A moral victory: “By doing something really hard for each other, we will demonstrate what is best about humanity. And that will inspire us to be more ambitious about what is possible in all our endeavours.”
But the polio campaign makes another moral claim on us, he suggests. A number of vaccinators have been killed while carrying out their mission, some very recently. In Pakistan, nine of these health workers were shot dead in mid-December and another seven at the beginning of January. Just a week ago nine women were shot dead in Kano in northern Nigeria. They are heroes, says Gates, and we should honour their memory — first, by making the work safer for others, and second, by finishing the task they gave their lives for.
The murders, however, show that the last lap of the wipe-out-polio marathon is not just a matter of money and innovation, or even heroism. The vaccination campaign has become another sort of test case, one that has to demonstrate to suspicious, if not hostile communities that global health initiatives are above any Western political agenda, including population control.
The fact is that the remaining pockets of endemic polio are in predominantly Muslim regions seething with insurgency and conflict. Northern Nigeria and parts of Afghanistan and Pakistan are war zones where radical Muslims — Boko Haram in Nigeria and Taliban factions in the other two countries — have turned polio immunisation into a political weapon. In one area of Pakistan a Taliban group have blocked access to children while they demand that the US stop the use of unmanned drones — which have killed far more people, including young children, than the numbers paralysed by polio in the past few years.
The CIA did further damage to the immunisation cause in 2011 by running a fake hepatitis-vaccination campaign around Abbottabad, where Osama bin Laden was hiding, in order to obtain DNA samples from his family and confirm his presence there. When this became known in the community it bred mistrust and refusals, especially in Taliban strongholds.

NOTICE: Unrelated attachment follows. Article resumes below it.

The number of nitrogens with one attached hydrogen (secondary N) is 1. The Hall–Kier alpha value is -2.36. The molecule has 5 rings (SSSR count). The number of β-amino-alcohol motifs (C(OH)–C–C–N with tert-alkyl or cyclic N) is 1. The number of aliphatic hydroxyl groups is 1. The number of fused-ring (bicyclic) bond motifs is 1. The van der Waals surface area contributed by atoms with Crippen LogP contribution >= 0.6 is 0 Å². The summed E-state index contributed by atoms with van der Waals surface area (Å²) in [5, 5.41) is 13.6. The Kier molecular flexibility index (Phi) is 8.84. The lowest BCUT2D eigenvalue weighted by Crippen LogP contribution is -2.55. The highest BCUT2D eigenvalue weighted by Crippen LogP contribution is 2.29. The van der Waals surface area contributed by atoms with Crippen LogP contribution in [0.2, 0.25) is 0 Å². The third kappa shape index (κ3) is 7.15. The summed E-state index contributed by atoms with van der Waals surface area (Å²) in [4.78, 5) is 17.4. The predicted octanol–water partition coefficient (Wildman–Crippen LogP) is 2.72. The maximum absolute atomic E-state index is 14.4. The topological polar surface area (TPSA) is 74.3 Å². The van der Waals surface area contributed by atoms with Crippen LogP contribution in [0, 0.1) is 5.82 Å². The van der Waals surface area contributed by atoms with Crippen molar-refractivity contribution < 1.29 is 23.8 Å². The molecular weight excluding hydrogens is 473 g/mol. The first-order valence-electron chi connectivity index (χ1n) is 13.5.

Even further back there was mistrust of polio vaccination because of a rumour that it was part of a Western plot to sterilise Muslim girls. This led to boycotts in northern Nigerian states in 2003-04 and fresh outbreaks there and in neighbouring countries. This rumour persists and is used by some clerics and warlords to enhance their own power.
Given the population control philosophy of the WHO and most major players on the development scene, however, the rumour has a certain plausibility, and this is something that Bill and Melinda Gates should think carefully about.
The couple undoubtedly have a genuine commitment to giving the world’s poorest a hand up through improving their health. But they also are thoroughly committed to global birth control. Melinda Gates upped her profile on the issue significantly last year, recording a TED talk in front of an international audience and partnering with the British government in a new push “to deliver more modern family planning tools to more women in the world’s poorest countries”. She has even, recently, promoted a hormonal contraceptive injection (DMPA) that may facilitate, according to research published in 2011, the transmission of HIV in Africa.
Bill Gates in his BBC talk noted that one spinoff of improving basic health and infant survival is that, “when parents are more confident their children will survive they tend to decide to have fewer children, gradually bringing population growth down and leading to all sorts of beneficial effects.”
That is true, but the Muslims of Nigeria, Afghanistan and Pakistan have the right to ask, “Is that your real interest in our health? Are you doing this to make life better for us, or for yourselves?” A global policy trail stretching well back into the 20th century could easily be interpreted to mean that First World self-interest is uppermost.
The Gates are smart people; can’t they see that one of their big goals casts suspicion on the other?
It would be so much easier to make that suspicion go away if the leading players in the global health game could put their hands on their hearts and say: “We have absolutely no interest in controlling the fertility of your country or community. It’s entirely your affair.” But don’t hold your breath waiting for that to happen.
Carolyn Moynihan is deputy editor of MercatorNet.